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Although the stability margin is small (.64) the swing test was 100% successful loaded up and ready to fly; FYI: RockSim has the CP located 1 1/2" further aft than OpenRocket--have no idea which is correct;
As it is a short rocket, a margin of 0.6 should be fine. But yes, such big variations make one wonder.
I am building a little Joe 2 and was just coming here to check what CPs others had figured...
Looking forward to your results.
 

Texasgrape

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Thanks on advice on rod; I have a 4' two-piece screwed aluminum now so will go tomorrow and get a one-piece 4' steel one; lots going but will be soon looking for a launch window when winds are calm;

All I have left is to glue the launch lugs on; figured I'd center one between the fins and one above CG; any advice? Length? Placement? I see many varying suggestions on both; attached is the approx location I was going to put them:
 

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Juerg

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Putting them closer together makes the rocket less prone to whip lash!

I'd put one around the middle of the rocket (~cg) and one as low as possible. Looks nicer as well imho
 

Texasgrape

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I launched this morning in calm winds and the flight was unbelievably perfect! So a big thanks for everyone's help!

1:32 scale
16 ozs loaded weight
F44-4 Aerotech engine
1/4" x 56" SS rod (48" from bottom lug to top of rod)
Two chutes (connected; see first post on configuration)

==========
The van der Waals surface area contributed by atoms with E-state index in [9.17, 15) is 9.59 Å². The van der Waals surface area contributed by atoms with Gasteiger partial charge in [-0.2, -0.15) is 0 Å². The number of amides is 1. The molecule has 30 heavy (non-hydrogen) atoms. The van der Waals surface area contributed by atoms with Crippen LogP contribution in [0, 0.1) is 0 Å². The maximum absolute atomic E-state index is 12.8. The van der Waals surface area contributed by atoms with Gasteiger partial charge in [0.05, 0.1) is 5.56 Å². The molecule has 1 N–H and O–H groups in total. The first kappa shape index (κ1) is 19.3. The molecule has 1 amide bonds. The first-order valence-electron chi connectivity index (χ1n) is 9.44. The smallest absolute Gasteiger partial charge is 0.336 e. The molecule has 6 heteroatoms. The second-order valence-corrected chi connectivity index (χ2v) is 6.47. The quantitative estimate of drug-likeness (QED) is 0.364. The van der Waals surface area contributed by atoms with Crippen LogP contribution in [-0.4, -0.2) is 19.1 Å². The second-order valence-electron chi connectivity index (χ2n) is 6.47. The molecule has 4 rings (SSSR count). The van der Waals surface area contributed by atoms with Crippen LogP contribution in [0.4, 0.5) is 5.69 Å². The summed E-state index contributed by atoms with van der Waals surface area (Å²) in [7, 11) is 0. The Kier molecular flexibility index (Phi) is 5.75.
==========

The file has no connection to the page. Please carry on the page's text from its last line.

Now comes the detail part! Went to Clear Lake NASA to shoot some pics two weeks ago of the LJ II but because of COVID they wouldn't let me in to look; I think I have all I need to finish except for decals; hopefully someone has decal files and would be nice enough to share me so I can resize to 1:32 scale; I will post the decal inquiry in another topic area;

Thanks again! Dana

Link:
 

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Texasgrape

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Thank you; I have contacted him;

I am excited to start detailing and thank you for the links: I live on georgesrockets; he has done so much for the LJ community; I used to live near NASA Clear Lake and would go by and see it as well as Saturn V when I could; Years ago Saturn V used to be out in the open weather; glad they put it inside--it was starting to weather badly in the humid salt air--and the display is awesome now!
 

MaxQ

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As it is a short rocket, a margin of 0.6 should be fine. But yes, such big variations make one wonder.
I am building a little Joe 2 and was just coming here to check what CPs others had figured...
Looking forward to your results.
JUERG....long time...no see! How have you been ? Please post your Little Joe build.